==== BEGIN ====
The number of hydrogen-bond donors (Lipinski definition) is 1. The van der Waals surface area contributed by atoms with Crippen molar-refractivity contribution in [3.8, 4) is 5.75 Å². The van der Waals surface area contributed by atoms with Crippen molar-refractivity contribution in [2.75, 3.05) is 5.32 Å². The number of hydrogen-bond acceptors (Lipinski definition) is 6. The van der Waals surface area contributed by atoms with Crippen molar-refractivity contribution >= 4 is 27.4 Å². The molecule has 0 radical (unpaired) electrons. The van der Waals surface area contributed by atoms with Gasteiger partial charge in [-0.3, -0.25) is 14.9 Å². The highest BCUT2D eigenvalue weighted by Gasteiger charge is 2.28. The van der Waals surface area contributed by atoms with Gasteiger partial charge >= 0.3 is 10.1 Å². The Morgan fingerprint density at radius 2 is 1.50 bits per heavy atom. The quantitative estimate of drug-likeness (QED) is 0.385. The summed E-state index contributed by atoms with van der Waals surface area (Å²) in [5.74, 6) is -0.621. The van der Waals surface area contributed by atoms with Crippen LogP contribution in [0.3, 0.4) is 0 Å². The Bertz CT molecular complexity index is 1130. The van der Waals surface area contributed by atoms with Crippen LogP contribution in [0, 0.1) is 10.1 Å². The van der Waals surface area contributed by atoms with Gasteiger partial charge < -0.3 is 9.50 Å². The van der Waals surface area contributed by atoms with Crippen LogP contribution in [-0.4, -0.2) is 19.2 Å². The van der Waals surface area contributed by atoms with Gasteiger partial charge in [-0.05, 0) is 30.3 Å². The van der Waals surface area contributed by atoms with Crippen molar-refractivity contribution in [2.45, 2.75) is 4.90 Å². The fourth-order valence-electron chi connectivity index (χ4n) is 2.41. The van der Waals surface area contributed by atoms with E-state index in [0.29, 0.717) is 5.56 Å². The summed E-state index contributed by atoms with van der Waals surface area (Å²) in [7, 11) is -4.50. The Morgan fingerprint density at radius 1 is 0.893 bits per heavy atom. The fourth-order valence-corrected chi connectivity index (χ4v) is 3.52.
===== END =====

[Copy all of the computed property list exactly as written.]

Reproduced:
The number of hydrogen-bond donors (Lipinski definition) is 1. The van der Waals surface area contributed by atoms with Crippen molar-refractivity contribution in [3.8, 4) is 5.75 Å². The van der Waals surface area contributed by atoms with Crippen molar-refractivity contribution in [2.75, 3.05) is 5.32 Å². The number of hydrogen-bond acceptors (Lipinski definition) is 6. The van der Waals surface area contributed by atoms with Crippen molar-refractivity contribution >= 4 is 27.4 Å². The molecule has 0 radical (unpaired) electrons. The van der Waals surface area contributed by atoms with Gasteiger partial charge in [-0.3, -0.25) is 14.9 Å². The highest BCUT2D eigenvalue weighted by Gasteiger charge is 2.28. The van der Waals surface area contributed by atoms with Gasteiger partial charge >= 0.3 is 10.1 Å². The Morgan fingerprint density at radius 2 is 1.50 bits per heavy atom. The quantitative estimate of drug-likeness (QED) is 0.385. The summed E-state index contributed by atoms with van der Waals surface area (Å²) in [5.74, 6) is -0.621. The van der Waals surface area contributed by atoms with Crippen LogP contribution in [0.3, 0.4) is 0 Å². The Bertz CT molecular complexity index is 1130. The van der Waals surface area contributed by atoms with Crippen LogP contribution in [0, 0.1) is 10.1 Å². The van der Waals surface area contributed by atoms with Gasteiger partial charge < -0.3 is 9.50 Å². The van der Waals surface area contributed by atoms with Crippen LogP contribution in [-0.4, -0.2) is 19.2 Å². The van der Waals surface area contributed by atoms with Gasteiger partial charge in [-0.05, 0) is 30.3 Å². The van der Waals surface area contributed by atoms with Crippen molar-refractivity contribution in [2.45, 2.75) is 4.90 Å². The fourth-order valence-electron chi connectivity index (χ4n) is 2.41. The van der Waals surface area contributed by atoms with E-state index in [0.29, 0.717) is 5.56 Å². The summed E-state index contributed by atoms with van der Waals surface area (Å²) in [7, 11) is -4.50. The Morgan fingerprint density at radius 1 is 0.893 bits per heavy atom. The fourth-order valence-corrected chi connectivity index (χ4v) is 3.52.